Everybody knows how outdated the Star Fox graphics are, but this is around 1995-1996, so please keep that in mind. The game uses an enhanced version of the Super FX chip that made its big brother so famous. And I must say that everything looks like the SNES had a big, surreal outer-space fever dream, and I mean that in a very good way. In fact, coolest parts are when entering in a base or carrier there are long corridors to walk through, and it feels like Nintendo’s Legend of Zelda side just kicked in.
As for the Andross battle, let’s just say I once thought his mask form from the first game was scary. I was definitely wrong. Fighting Andross in first-person mode almost made me jump out of my seat for fear of crashing into him. And he gets even scarier playing in harder modes where his big ugly head and now-famous target hands show up. Star Wolf’s ships look pretty cool for an SNES Star Fox game, and that Mirage Dragon is enough to give you nightmares for a little while.
The music is probably better than the last game, and it’s even using the same soundfont as the original. Considering how iconic those tunes were, that was a good choice. Each planet has its own melody which is very fitting for what it represents. My favorites were Eladard, the title theme, and even Star Wolf’s theme, which is powerful enough to give the Nintendo 64 version a run for its money, and that’s saying something since the N64 version is very famous to begin with.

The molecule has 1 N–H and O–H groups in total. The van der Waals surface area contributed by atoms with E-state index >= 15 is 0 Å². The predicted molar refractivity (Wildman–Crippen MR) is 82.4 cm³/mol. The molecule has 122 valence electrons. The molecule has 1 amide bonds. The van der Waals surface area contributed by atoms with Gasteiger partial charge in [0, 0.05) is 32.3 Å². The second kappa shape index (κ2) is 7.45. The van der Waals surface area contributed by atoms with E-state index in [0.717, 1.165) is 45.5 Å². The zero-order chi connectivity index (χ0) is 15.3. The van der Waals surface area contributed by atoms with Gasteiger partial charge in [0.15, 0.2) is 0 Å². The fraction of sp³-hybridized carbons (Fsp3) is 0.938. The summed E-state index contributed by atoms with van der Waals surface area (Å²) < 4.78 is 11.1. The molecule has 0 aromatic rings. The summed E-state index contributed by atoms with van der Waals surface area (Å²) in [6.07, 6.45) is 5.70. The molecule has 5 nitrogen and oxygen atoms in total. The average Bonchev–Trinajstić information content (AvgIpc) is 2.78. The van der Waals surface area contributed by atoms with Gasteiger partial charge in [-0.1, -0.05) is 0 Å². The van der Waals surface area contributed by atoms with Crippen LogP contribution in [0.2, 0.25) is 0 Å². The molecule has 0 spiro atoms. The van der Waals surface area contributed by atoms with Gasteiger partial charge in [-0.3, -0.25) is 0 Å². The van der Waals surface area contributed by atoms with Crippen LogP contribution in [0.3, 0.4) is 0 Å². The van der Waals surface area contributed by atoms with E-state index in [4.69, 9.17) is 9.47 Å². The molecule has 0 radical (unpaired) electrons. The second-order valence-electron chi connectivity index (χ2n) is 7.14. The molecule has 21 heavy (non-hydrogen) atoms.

Indeed Star Fox 2 is the best Star Fox game to be released in years, and it’s all thanks to the SNES Mini adding the game to its collection. Finally Star Fox 2 can be enjoyed fully after so many years of being in the prototype stages. Its core mechanics and gameplay are enough to be entertaining along with adding new things to not only keep the game fresh, but be used in later games. Whether being played on an SNES Mini or an emulator, Star Fox 2 is definitely a game that SNES fans must play through at least once, and its replay value only adds to the excitement. Even though it took Nintendo 21 years to eventually release Star Fox 2, the wait is well worth it, giving Fox and his team a chance to soar into our hearts once again.
5 out of 5 Stars.
Star Fox (video game). (2017, December 14). Retrieved from https://en.wikipedia.org/wiki/Star_Fox_(video_game)
Star Fox 2. (2017, December 13). Retrieved from https://en.wikipedia.org/wiki/Star_Fox_2
Star Fox 64. (2017, December 7). Retrieved from https://en.wikipedia.org/wiki/Star_Fox_64
Star Fox Zero. (2017, December 18). Retrieved from https://en.wikipedia.org/wiki/Star_Fox_Zero
Super NES Classic Edition. (2017, December 13). Retrieved from https://en.wikipedia.org/wiki/Super_NES_Classic_Edition